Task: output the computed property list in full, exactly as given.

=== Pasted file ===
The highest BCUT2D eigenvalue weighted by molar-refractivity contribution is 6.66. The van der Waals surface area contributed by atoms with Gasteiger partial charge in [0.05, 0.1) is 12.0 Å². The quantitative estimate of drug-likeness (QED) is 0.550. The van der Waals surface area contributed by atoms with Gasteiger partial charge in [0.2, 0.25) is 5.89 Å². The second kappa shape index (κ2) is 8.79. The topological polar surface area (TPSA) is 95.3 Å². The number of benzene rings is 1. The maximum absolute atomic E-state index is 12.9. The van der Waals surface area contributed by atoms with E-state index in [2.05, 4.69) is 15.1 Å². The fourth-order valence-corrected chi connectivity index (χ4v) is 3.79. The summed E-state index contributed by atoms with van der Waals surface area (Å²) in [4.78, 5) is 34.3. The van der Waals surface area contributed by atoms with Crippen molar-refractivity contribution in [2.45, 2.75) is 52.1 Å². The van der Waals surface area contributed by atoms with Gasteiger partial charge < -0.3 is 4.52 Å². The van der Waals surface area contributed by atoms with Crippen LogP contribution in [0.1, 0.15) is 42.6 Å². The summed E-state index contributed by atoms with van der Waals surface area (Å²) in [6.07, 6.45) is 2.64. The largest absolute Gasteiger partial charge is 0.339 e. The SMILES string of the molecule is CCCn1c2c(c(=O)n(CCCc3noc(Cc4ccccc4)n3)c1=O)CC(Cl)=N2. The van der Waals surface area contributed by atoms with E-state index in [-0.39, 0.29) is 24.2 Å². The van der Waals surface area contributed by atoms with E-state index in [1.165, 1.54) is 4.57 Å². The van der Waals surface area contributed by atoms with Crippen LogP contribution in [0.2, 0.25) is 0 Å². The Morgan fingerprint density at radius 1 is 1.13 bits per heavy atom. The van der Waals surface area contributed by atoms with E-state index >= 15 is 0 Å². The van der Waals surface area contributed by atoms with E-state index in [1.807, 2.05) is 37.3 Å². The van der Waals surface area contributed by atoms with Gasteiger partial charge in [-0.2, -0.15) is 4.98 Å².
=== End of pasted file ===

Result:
The highest BCUT2D eigenvalue weighted by molar-refractivity contribution is 6.66. The van der Waals surface area contributed by atoms with Gasteiger partial charge in [0.05, 0.1) is 12.0 Å². The quantitative estimate of drug-likeness (QED) is 0.550. The van der Waals surface area contributed by atoms with Gasteiger partial charge in [0.2, 0.25) is 5.89 Å². The second kappa shape index (κ2) is 8.79. The topological polar surface area (TPSA) is 95.3 Å². The number of benzene rings is 1. The maximum absolute atomic E-state index is 12.9. The van der Waals surface area contributed by atoms with E-state index in [2.05, 4.69) is 15.1 Å². The fourth-order valence-corrected chi connectivity index (χ4v) is 3.79. The summed E-state index contributed by atoms with van der Waals surface area (Å²) in [4.78, 5) is 34.3. The van der Waals surface area contributed by atoms with Crippen molar-refractivity contribution in [2.45, 2.75) is 52.1 Å². The van der Waals surface area contributed by atoms with Gasteiger partial charge < -0.3 is 4.52 Å². The van der Waals surface area contributed by atoms with Crippen LogP contribution in [0.1, 0.15) is 42.6 Å². The summed E-state index contributed by atoms with van der Waals surface area (Å²) in [6.07, 6.45) is 2.64. The largest absolute Gasteiger partial charge is 0.339 e. The SMILES string of the molecule is CCCn1c2c(c(=O)n(CCCc3noc(Cc4ccccc4)n3)c1=O)CC(Cl)=N2. The van der Waals surface area contributed by atoms with E-state index in [-0.39, 0.29) is 24.2 Å². The van der Waals surface area contributed by atoms with E-state index in [1.165, 1.54) is 4.57 Å². The van der Waals surface area contributed by atoms with Crippen LogP contribution in [0.2, 0.25) is 0 Å². The Morgan fingerprint density at radius 1 is 1.13 bits per heavy atom. The van der Waals surface area contributed by atoms with E-state index >= 15 is 0 Å². The van der Waals surface area contributed by atoms with E-state index in [1.807, 2.05) is 37.3 Å². The van der Waals surface area contributed by atoms with Gasteiger partial charge in [-0.2, -0.15) is 4.98 Å².